Semicircles are drawn on the sides of a rectangle. Prove that the sum of the areas of the four crescents is equal to the area of the rectangle.

This shape comprises four semi-circles. What is the relationship between the area of the shaded region and the area of the circle on AB as diameter?

Can you find the areas of the trapezia in this sequence?

Prove Pythagoras' Theorem using enlargements and scale factors.

Take any rectangle ABCD such that AB > BC. The point P is on AB and Q is on CD. Show that there is exactly one position of P and Q such that APCQ is a rhombus.

An equilateral triangle is sitting on top of a square. What is the radius of the circle that circumscribes this shape?

It is obvious that we can fit four circles of diameter 1 unit in a square of side 2 without overlapping. What is the smallest square into which we can fit 3 circles of diameter 1 unit?

Prove that the shaded area of the semicircle is equal to the area of the inner circle.

Draw some quadrilaterals on a 9-point circle and work out the angles. Is there a theorem?

The largest square which fits into a circle is ABCD and EFGH is a square with G and H on the line CD and E and F on the circumference of the circle. Show that AB = 5EF. Similarly the largest. . . .

This article discusses how every Pythagorean triple (a, b, c) can be illustrated by a square and an L shape within another square. You are invited to find some triples for yourself.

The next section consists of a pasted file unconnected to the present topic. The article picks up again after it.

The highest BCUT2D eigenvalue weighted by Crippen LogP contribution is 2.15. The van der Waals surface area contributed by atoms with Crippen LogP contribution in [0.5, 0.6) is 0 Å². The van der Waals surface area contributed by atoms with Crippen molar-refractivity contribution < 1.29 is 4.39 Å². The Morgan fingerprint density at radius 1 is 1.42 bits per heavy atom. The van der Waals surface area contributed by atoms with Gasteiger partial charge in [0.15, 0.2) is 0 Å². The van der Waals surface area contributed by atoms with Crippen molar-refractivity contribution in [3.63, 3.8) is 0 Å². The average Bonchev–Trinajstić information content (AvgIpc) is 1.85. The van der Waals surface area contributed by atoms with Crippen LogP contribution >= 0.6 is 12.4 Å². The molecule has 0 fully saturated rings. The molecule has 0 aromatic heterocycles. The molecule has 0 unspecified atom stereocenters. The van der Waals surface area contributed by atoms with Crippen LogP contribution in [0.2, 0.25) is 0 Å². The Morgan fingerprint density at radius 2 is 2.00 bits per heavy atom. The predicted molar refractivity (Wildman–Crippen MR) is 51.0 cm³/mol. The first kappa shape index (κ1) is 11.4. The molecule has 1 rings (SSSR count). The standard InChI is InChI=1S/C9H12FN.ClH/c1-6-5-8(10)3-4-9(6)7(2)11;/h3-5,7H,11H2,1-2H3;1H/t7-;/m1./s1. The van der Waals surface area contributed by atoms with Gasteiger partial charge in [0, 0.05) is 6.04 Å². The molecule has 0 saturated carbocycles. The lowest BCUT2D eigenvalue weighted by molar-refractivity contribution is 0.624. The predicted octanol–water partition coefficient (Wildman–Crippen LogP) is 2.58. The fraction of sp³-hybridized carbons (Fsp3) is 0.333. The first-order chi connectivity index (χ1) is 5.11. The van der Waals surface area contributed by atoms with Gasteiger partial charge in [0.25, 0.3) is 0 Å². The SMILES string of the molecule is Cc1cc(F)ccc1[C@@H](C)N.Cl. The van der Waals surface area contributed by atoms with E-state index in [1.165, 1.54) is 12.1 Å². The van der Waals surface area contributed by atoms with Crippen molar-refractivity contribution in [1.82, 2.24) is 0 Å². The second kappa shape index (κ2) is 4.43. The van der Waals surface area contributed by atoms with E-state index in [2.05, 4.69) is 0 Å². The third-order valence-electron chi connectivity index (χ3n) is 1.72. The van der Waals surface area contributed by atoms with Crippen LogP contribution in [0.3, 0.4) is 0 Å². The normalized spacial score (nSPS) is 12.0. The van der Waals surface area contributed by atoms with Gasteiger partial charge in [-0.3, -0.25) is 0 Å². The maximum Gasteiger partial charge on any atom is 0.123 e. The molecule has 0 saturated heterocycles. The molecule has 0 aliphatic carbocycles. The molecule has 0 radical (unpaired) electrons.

This is an interactivity in which you have to sort into the correct order the steps in the proof of the formula for the sum of a geometric series.

Some puzzles requiring no knowledge of knot theory, just a careful inspection of the patterns. A glimpse of the classification of knots and a little about prime knots, crossing numbers and. . . .

This is the second article on right-angled triangles whose edge lengths are whole numbers.

Find the missing angle between the two secants to the circle when the two angles at the centre subtended by the arcs created by the intersections of the secants and the circle are 50 and 120 degrees.

A point moves around inside a rectangle. What are the least and the greatest values of the sum of the squares of the distances from the vertices?

The first of two articles on Pythagorean Triples which asks how many right angled triangles can you find with the lengths of each side exactly a whole number measurement. Try it!

This is an interactivity in which you have to sort the steps in the completion of the square into the correct order to prove the formula for the solutions of quadratic equations.

A blue coin rolls round two yellow coins which touch. The coins are the same size. How many revolutions does the blue coin make when it rolls all the way round the yellow coins? Investigate for a. . . .

A circle has centre O and angle POR = angle QOR. Construct tangents at P and Q meeting at T. Draw a circle with diameter OT. Do P and Q lie inside, or on, or outside this circle?

Investigate the number of points with integer coordinates on circles with centres at the origin for which the square of the radius is a power of 5.

The picture illustrates the sum 1 + 2 + 3 + 4 = (4 x 5)/2. Prove the general formula for the sum of the first n natural numbers and the formula for the sum of the cubes of the first n natural. . . .